Monday, October 13, 2008


I assume that people will go on composing single lyric poems until the sun goes nova. But whether the collection of single lyrics has much of a future is a different matter. I don’t mean I won’t wait for my favourite poets to produce their next collection which I will buy and enjoy, I’m just wondering about all the other collections, staggering under the weight of their overwritten blurbs, endorsed by this or that famous name no one out side the small precious circle has heard of, which I read once and never reread.

As a reader, my test of a poem is whether or not I’m willing to write it out, in long hand, into the book in which I keep poems I like or which interest me. And this twelve months there have been few new entries by living poets.

Especially in Australian journals, I’ve started noticing the little tricks everyone (inc me) is using that makes their piece of writing “poetry”. And it's starting to make writing a single poem almost impossible. Which isn't a bad thing as that's not what this project is about.

In terms of money spent and value gained (for a reader), the narrative seem the way to go. And since that’s what I’m working on, it seems that right about now I should be thinking about how a narrative, told in “poetry” would differ from a narrative told as prose.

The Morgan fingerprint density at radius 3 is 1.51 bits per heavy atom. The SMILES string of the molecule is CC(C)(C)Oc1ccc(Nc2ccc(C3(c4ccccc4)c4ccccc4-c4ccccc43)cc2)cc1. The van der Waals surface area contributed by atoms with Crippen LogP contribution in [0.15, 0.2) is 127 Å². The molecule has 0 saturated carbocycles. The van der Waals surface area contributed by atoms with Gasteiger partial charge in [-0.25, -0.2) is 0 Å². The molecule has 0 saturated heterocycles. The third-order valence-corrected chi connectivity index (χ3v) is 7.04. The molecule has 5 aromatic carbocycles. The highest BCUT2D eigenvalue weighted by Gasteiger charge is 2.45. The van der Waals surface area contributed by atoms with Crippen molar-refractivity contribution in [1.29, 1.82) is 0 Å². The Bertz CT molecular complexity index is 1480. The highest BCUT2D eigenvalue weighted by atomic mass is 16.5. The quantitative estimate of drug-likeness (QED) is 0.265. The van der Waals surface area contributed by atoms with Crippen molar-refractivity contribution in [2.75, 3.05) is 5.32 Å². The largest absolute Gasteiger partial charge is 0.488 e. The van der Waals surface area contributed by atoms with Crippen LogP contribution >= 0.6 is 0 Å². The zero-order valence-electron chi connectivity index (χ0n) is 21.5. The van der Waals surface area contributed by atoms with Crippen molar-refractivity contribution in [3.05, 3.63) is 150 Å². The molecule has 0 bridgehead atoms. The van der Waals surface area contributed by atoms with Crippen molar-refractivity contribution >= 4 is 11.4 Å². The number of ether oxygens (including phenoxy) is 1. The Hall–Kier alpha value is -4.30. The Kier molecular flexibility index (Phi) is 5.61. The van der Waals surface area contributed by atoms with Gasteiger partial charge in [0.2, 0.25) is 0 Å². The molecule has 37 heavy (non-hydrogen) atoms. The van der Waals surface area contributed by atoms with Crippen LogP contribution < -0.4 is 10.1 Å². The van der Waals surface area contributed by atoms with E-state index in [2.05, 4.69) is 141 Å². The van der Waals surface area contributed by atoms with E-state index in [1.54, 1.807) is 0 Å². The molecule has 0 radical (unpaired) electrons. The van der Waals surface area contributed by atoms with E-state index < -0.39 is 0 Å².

So map the territory. (And don’t forget Lawman and the 'roman a tiroirs' or however you spell it.


Liam Guilar said...

Not that you've been very visible in any Australian Journals this last couple of years, he reminded himself.

And it doesn't seem an applicable comment to the Irish ones that not only publsih what I write, but provide me with much enjoyable reading.

Jane Holland said...

It's truly hellish, isn't it, to be suddenly aware of your own tricks when writing a poem? It's like being a magician in the middle of a trick when some eagle-eyed brat in the audience shouts out 'Oi! I saw you put that in your pocket!' or words to that effect.

All hope of pretence goes out the window at that moment. The curtain tumbles, the short balding 'wizard' is revealed, etc.

Where ignorance is bliss, etc.

Jane Holland said...

And using etc. at the ends of my sentences is another of my tricks.

As is the dreaded, ubiquitous elipsis ...